Date: Sun, 28 Feb 2010 11:46:25 -0800
Links: << >>  << T >>  << A >>
On Sun, 28 Feb 2010 10:24:20 -0800 (PST), rickman <gnuarm@gmail.com>
wrote:

>On Feb 28, 1:18pm, KJ <kkjenni...@sbcglobal.net> wrote:
>> On Feb 27, 9:59pm, rickman <gnu...@gmail.com> wrote:
>>
>> > In fact, in an unrelated design, my customer told me he has an FPGA
>> > design with 90 clocks and was having trouble with the tools making it
>> > all work!!! 
>>
>> Wow...what a shocker, couldn't get it to work with only 90
>> clocks?...maybe an even 100 would've done the trick.
>
>I didn't ask for details, but I believe this is about a wide variety
>of interfaces.  This is an IP network interface with all types of
>input/output.  The trick is that clocks don't have to be treated as
>clocks.  They can often be sampled and treated like enables.
>
This assumes the clock are all phase synchronous (even they maybe at
different frequencies). If they are not you have to deal with
constantly shifting sampling phase which might force you to do full
phase recovery; which can be done but would be wasteful for so many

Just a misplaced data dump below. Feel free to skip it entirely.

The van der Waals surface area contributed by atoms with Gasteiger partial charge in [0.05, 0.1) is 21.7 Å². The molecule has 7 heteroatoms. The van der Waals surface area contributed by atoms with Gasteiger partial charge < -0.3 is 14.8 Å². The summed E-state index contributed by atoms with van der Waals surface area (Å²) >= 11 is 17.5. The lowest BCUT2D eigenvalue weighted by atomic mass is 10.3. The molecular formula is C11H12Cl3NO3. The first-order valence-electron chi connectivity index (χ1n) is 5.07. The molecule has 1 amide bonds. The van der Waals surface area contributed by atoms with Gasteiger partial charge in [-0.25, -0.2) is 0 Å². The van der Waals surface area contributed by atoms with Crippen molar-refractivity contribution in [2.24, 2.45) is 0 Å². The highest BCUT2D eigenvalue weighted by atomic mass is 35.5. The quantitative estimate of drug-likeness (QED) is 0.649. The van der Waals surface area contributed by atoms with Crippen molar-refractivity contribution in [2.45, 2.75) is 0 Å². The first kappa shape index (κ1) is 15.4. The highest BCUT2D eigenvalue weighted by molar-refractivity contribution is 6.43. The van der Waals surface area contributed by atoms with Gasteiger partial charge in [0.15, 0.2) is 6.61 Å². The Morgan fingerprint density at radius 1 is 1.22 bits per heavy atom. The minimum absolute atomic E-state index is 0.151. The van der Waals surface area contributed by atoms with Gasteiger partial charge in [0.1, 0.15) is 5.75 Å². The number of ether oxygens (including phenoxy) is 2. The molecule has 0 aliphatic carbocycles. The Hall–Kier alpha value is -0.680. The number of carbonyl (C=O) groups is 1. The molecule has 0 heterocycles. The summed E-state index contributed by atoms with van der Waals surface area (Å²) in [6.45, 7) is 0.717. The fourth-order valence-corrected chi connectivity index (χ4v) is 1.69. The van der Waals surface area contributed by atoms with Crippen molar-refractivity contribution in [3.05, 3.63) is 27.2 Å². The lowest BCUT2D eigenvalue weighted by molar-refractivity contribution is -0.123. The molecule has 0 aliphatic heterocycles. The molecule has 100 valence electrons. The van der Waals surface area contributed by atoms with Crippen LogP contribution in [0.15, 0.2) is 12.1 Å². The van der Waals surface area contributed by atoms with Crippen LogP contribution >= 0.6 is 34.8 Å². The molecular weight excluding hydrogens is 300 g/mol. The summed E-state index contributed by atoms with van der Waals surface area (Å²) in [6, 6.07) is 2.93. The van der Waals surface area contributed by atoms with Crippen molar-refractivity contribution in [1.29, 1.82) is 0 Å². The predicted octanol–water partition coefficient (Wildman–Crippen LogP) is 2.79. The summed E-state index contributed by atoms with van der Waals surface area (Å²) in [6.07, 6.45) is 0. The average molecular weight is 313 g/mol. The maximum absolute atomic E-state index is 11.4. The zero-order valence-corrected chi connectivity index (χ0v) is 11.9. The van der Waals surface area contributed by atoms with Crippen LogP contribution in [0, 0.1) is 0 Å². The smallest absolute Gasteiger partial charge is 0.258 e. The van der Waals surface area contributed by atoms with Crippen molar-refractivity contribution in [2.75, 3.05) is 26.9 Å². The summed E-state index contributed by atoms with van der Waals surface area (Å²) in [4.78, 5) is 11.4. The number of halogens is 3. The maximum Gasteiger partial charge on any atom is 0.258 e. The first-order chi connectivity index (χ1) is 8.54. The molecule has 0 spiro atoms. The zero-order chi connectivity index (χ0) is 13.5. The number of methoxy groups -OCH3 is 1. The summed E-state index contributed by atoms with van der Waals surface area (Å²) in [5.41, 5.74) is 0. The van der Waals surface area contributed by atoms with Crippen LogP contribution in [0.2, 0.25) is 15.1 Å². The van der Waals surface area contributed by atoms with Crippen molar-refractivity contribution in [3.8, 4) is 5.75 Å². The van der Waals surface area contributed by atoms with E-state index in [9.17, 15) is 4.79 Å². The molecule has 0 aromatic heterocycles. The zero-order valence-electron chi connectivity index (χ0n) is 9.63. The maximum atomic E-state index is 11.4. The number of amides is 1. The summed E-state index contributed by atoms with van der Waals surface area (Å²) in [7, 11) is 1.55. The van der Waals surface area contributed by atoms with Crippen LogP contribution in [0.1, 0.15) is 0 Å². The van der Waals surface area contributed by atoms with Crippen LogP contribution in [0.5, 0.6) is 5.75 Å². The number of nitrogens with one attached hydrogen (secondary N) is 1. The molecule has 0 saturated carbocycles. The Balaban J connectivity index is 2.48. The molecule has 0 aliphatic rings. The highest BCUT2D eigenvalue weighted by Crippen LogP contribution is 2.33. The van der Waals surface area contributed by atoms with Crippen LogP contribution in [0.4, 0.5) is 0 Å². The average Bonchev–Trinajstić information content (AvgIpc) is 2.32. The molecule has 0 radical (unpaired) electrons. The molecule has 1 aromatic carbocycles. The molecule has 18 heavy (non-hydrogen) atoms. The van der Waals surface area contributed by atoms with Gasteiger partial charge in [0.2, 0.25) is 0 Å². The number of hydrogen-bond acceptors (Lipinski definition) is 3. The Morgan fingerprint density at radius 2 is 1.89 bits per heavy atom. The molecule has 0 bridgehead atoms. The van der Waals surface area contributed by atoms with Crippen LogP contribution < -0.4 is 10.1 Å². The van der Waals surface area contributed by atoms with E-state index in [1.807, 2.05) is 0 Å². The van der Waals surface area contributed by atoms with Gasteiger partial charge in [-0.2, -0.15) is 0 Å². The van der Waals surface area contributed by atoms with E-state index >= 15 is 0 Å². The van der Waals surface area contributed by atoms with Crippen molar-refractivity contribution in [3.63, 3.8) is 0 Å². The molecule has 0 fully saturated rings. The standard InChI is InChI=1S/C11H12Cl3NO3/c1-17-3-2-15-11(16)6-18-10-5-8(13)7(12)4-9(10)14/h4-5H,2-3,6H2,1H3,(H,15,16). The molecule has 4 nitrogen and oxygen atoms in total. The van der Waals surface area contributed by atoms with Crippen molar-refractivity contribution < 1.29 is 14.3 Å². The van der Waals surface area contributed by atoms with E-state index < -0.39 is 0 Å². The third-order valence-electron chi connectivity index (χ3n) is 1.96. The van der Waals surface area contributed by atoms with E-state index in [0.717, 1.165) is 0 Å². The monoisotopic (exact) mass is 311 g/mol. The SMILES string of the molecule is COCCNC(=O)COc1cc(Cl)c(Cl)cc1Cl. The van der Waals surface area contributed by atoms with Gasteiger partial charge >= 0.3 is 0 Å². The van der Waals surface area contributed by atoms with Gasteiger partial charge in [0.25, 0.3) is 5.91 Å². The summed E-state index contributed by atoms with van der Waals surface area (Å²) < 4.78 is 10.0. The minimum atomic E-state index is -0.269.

clocks.

>
>> > I explained to him how to sample the slower clocks with a
>> > single system clock to transport signals across clock domains and I
>> > think he is going to do that.
>>
>> Whilst good advice you gave them, I somehow think they will still have
>> trouble with just one clock.
>
>
>I'm curious why do you think that?  If each clock domain crossing or
>async sampling is done properly, it should work just fine.

That many clocks can be managed relatively easily in an ASIC as you
have full control over the clock tree and each intra-clock domain tree
can be synthesized properly. In an FPGA you only have a limited number
of clock tree domains which means you  have to push the intra-domain
clocks to fabric routing which can be quite problematic. You also have
the problem of bringing in that many clock through IO which can't
connect to the clock tree (for similar reasons) if they're for
external clocks. Being able to do proper clock domain crossing or
async sampling suggests that you have good local clock management
which you can't have in an FPGA with that many clocks.
-- 
Muzaffer Kal

DSPIA INC.
ASIC/FPGA Design Services

http://www.dspia.com

Article: 145934
Subject: Re: Frustration with Vendors!
From: jacko <jackokring@gmail.com>
Date: Sun, 28 Feb 2010 12:12:13 -0800 (PST)
Links: << >>  << T >>  << A >>
> From what I see here, I would say that the best simulation is the one
> I run on my board. =A0I am starting to think I have been wasting my time